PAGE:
Passenger Rail, Workforce, Certification & Training

Constance blames ‘perfect storm’, not staff numbers or timetable, for train chaos

NSW transport minister Andrew Constance says 48 hours of extensive delays on the Sydney Trains network at the start of the week were not due to driver shortages or an expanded timetable, but instead because of “an act of God”.

In a press conference on Wednesday, Constance said he had requested an explanation of events from Sydney Trains, but defended the new timetable, which last month added 1,500 services per week on the network.

Commuters struggled through extensive delays throughout Monday and Tuesday, along with overcrowded platforms and carriages.

“It’s an act of God when you have three lightning strikes take out substations, train routes and signalling,” Constance told reporters.

“Coupled with the fact that we’ve put more trains and more services on to cater for Sydney’s growth, I’m not shying away from apologising for what happened in the last 48 hours, but the train timetable has operated well for the past month and a half.”

Union representatives have said the Government’s new timetable stretches staff numbers too far.

After Sydney Trains noted between 65 and 70 train drivers were off on Tuesday due to illness, the Rail, Tram and Bus Union slammed the operator.

“One minute, Sydney Trains management said that the cancellations were due to an excessive amount of approved leave, then it was track work, then they changed their minds and decided to blame workers taking sick leave, and on Twitter, they’ve even blamed ‘reduced customer demand’ and the weather,” RTBU said.

“After investigations, we believe that there has been no abnormal spike in sick leave today by train drivers and [Sydney Trains is attempting] to demonise their hard-working and dedicated drivers to hide their own failings!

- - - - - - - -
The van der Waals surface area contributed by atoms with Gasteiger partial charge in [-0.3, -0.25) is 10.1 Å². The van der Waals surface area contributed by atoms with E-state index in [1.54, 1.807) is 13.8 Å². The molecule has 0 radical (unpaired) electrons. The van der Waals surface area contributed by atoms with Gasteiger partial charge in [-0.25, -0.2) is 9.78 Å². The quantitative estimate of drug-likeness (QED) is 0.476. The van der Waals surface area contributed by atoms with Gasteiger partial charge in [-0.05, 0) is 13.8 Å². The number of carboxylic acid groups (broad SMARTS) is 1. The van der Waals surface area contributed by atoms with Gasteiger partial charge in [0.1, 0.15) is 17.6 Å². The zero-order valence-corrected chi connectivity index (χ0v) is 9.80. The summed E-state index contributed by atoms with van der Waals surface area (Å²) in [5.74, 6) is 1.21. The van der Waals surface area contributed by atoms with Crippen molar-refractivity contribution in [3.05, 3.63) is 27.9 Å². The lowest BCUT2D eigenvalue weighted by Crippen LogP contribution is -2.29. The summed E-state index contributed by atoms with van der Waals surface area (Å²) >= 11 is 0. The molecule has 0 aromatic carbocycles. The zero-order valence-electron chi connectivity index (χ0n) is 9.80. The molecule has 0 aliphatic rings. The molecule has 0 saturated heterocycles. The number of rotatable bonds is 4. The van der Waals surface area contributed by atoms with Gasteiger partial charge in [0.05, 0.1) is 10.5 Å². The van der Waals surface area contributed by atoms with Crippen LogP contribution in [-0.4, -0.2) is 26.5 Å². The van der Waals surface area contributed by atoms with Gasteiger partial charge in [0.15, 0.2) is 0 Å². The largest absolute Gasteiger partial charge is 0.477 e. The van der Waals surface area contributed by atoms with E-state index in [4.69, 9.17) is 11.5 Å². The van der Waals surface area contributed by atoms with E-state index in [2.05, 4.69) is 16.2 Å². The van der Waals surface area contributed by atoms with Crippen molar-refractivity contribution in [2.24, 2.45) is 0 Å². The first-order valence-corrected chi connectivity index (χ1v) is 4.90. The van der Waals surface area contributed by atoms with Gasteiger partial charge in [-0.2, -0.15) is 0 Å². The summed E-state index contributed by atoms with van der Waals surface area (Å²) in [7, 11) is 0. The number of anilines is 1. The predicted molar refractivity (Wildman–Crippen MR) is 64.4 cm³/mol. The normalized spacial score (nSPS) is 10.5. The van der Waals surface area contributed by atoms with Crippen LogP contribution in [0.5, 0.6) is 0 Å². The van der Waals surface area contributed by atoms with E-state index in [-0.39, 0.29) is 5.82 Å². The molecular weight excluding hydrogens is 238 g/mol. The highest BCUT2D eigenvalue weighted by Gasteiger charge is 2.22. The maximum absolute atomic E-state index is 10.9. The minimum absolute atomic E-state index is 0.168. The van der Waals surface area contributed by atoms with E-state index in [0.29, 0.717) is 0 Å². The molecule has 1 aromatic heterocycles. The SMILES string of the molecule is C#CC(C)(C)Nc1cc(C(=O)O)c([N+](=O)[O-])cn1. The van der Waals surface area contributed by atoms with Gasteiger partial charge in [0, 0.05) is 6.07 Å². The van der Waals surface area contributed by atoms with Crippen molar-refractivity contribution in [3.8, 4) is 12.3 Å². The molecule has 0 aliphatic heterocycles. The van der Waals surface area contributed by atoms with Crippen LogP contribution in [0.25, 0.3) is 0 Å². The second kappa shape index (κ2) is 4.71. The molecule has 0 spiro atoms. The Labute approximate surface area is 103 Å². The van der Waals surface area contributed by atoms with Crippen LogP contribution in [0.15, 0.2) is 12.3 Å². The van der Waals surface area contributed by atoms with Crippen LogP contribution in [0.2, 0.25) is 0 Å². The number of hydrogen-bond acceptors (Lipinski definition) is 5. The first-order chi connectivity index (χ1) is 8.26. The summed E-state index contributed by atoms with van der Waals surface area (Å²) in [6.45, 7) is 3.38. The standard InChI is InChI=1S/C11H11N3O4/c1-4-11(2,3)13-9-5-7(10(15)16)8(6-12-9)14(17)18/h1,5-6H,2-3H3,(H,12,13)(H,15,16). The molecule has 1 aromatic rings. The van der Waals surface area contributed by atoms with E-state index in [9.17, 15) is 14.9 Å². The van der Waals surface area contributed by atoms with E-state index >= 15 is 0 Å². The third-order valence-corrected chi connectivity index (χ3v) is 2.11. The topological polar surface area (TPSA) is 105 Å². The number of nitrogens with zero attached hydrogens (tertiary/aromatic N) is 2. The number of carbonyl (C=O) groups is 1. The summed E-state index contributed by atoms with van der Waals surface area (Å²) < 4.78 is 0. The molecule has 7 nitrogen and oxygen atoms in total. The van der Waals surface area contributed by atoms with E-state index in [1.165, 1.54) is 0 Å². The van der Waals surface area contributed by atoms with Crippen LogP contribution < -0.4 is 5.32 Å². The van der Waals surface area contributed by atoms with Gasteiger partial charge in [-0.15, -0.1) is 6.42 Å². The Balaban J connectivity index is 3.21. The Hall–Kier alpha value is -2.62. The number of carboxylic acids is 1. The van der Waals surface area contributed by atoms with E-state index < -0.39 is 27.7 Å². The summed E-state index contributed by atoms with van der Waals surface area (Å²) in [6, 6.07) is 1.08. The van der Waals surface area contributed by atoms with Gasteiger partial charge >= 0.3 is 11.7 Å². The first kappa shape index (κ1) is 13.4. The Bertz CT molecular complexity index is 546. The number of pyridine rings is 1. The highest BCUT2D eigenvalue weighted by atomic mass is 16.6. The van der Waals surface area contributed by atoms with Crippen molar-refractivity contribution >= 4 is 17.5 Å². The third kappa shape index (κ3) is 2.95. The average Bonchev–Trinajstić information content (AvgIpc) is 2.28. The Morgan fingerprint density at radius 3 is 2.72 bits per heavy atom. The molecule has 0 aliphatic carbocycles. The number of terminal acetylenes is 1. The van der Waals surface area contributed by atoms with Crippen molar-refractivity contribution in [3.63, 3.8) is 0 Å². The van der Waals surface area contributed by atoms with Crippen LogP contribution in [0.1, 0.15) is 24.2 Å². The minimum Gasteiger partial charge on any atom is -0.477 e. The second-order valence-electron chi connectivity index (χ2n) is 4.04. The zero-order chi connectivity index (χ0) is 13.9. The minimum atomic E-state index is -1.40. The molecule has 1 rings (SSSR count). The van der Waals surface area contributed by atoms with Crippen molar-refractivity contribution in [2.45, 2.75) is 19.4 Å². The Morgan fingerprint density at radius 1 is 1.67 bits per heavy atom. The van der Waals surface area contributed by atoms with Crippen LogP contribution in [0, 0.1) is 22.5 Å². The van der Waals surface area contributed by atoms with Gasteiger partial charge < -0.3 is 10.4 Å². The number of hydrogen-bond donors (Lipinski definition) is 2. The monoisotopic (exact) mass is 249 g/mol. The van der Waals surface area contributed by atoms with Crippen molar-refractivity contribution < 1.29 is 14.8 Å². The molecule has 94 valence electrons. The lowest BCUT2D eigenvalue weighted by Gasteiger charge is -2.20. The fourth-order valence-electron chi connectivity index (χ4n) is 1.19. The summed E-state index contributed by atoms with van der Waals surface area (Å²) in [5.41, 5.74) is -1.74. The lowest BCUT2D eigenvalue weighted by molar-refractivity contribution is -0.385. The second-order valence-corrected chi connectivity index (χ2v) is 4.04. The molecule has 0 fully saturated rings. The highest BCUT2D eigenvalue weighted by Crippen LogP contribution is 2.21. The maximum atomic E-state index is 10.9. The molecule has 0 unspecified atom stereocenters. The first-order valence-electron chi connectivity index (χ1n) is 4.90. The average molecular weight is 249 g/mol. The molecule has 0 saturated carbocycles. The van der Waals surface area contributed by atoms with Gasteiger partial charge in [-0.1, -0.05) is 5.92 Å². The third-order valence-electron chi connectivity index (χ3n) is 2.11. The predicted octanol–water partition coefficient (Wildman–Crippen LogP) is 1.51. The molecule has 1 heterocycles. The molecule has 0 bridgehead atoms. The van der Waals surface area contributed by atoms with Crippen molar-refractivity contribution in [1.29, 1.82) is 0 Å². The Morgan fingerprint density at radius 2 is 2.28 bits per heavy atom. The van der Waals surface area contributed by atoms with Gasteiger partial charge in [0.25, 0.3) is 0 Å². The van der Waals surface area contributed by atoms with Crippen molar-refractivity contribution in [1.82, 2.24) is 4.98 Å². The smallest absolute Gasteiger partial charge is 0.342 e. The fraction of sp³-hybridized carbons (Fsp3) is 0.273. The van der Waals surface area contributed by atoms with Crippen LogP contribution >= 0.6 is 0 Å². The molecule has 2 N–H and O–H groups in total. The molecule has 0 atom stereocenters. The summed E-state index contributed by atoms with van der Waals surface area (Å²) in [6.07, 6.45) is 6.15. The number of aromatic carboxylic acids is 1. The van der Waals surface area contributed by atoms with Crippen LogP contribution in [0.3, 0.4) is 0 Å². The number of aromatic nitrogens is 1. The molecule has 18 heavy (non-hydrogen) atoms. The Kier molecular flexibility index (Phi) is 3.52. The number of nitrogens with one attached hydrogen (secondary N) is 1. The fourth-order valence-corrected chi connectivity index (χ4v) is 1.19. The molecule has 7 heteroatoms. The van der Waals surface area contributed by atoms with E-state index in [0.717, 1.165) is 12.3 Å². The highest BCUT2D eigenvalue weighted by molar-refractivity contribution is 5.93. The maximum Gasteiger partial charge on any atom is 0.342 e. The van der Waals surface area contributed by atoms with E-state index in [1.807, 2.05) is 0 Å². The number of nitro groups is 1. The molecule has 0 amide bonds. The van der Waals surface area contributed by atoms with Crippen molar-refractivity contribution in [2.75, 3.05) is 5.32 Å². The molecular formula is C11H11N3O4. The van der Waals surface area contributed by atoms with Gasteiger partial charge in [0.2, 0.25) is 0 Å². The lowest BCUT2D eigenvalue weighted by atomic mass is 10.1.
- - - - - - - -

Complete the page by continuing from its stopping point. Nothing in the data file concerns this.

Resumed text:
“It’s absurd to think that a few workers falling ill would cause disruptions across the whole transport network.”

Constance acknowledged the cited illness figures, saying “people get sick,” but defended the new timetable, saying the events that triggered the delays would have had an impact on any timetable.

“When we have a major incident, as we’ve seen under any timetable, we can see major disruptions and it has been a mess the last 48 hours,” he said. “I expect the next 48 hours to be better and we’ll continue to work at it.”

NSW Opposition leader Luke Foley rejected Constance’s reasoning, and labelled the conditions “third world”.

“Thousands of people jammed in like sardines, held back by staff and barriers, held back by police with announcements begging people to leave the station and find another way home,” Foley said. “This is a train service reminiscent of a third world city.”

NSW Greens transport spokesperson Mehreen Faruqi said the drama was another reminder of the weight of the Government’s plans to shut down rail services between Chatswood and Epping, and between Central and Bankstown (on the T1 line), for extended stretches, as part of the Sydney Metro project.

“The system is stretched to the limit and their response is to close down two train lines and hand them over to the private sector,” Faruqi said.

“I suspect this Government’s strategy is to run the system into the ground to make the handover to the private sector more palatable, meanwhile the people suffer.”


  1. Everyone who uses rail knows the extensive issues and degradation of the service but the people responsible for managing it just keep missing the big picture.

  2. Not enough trains, not enough drivers, and ministers in denial. The introduction of the new timetable is a necessary step to moving more people around the networjk. What was a government decision is the timing of its introduction, and the inability to plan for a roll back option. As the SMH had stated just before its ntroduction, , the new timetable has inadequate capacity to recover from incidents. The fatatity in December, whilst tragic, showed this timetable deficiency perfectly. Yet we have a blame game.. The transport minister on Mark Levy’s 2GB radio program made a statement that getting the metro was a way to reduce the congestion of trains on the city circle. Hence the push to convert the Bankstown line to Metro. Sad, that good money now has to be spent to follow this flawed plan. There were opportunities to re-instate the Bradfield plan for rail lines on the eastern side of the harbour bridge, re-establish the 2 missing platforms at Wynyard, and North Sydney, and run these lines on the reserved reservation to Chatswood, to connect up with the NW rail link, and direct the trains on the Bankstown line along this path.